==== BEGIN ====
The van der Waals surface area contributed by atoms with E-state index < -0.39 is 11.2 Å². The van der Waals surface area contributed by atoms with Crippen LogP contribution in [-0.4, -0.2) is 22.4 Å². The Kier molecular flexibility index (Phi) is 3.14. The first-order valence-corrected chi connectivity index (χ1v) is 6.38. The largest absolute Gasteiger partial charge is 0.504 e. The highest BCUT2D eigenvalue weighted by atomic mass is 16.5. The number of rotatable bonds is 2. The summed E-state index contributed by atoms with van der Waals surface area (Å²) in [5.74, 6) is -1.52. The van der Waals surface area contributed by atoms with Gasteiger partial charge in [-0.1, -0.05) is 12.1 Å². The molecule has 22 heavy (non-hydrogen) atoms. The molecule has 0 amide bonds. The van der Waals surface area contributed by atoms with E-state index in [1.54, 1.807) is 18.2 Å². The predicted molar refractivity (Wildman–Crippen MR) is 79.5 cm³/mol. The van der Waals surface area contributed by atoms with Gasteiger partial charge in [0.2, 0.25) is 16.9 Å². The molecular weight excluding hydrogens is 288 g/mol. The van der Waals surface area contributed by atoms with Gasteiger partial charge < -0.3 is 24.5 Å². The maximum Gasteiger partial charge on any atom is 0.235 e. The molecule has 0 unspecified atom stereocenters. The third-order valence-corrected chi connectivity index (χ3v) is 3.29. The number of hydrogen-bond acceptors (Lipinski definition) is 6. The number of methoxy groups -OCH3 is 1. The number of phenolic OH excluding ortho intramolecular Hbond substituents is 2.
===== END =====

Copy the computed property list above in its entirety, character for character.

The van der Waals surface area contributed by atoms with E-state index < -0.39 is 11.2 Å². The van der Waals surface area contributed by atoms with Crippen LogP contribution in [-0.4, -0.2) is 22.4 Å². The Kier molecular flexibility index (Phi) is 3.14. The first-order valence-corrected chi connectivity index (χ1v) is 6.38. The largest absolute Gasteiger partial charge is 0.504 e. The highest BCUT2D eigenvalue weighted by atomic mass is 16.5. The number of rotatable bonds is 2. The summed E-state index contributed by atoms with van der Waals surface area (Å²) in [5.74, 6) is -1.52. The van der Waals surface area contributed by atoms with Gasteiger partial charge in [-0.1, -0.05) is 12.1 Å². The molecule has 22 heavy (non-hydrogen) atoms. The molecule has 0 amide bonds. The van der Waals surface area contributed by atoms with E-state index in [1.54, 1.807) is 18.2 Å². The predicted molar refractivity (Wildman–Crippen MR) is 79.5 cm³/mol. The van der Waals surface area contributed by atoms with Gasteiger partial charge in [0.2, 0.25) is 16.9 Å². The molecular weight excluding hydrogens is 288 g/mol. The van der Waals surface area contributed by atoms with Gasteiger partial charge < -0.3 is 24.5 Å². The maximum Gasteiger partial charge on any atom is 0.235 e. The molecule has 0 unspecified atom stereocenters. The third-order valence-corrected chi connectivity index (χ3v) is 3.29. The number of hydrogen-bond acceptors (Lipinski definition) is 6. The number of methoxy groups -OCH3 is 1. The number of phenolic OH excluding ortho intramolecular Hbond substituents is 2.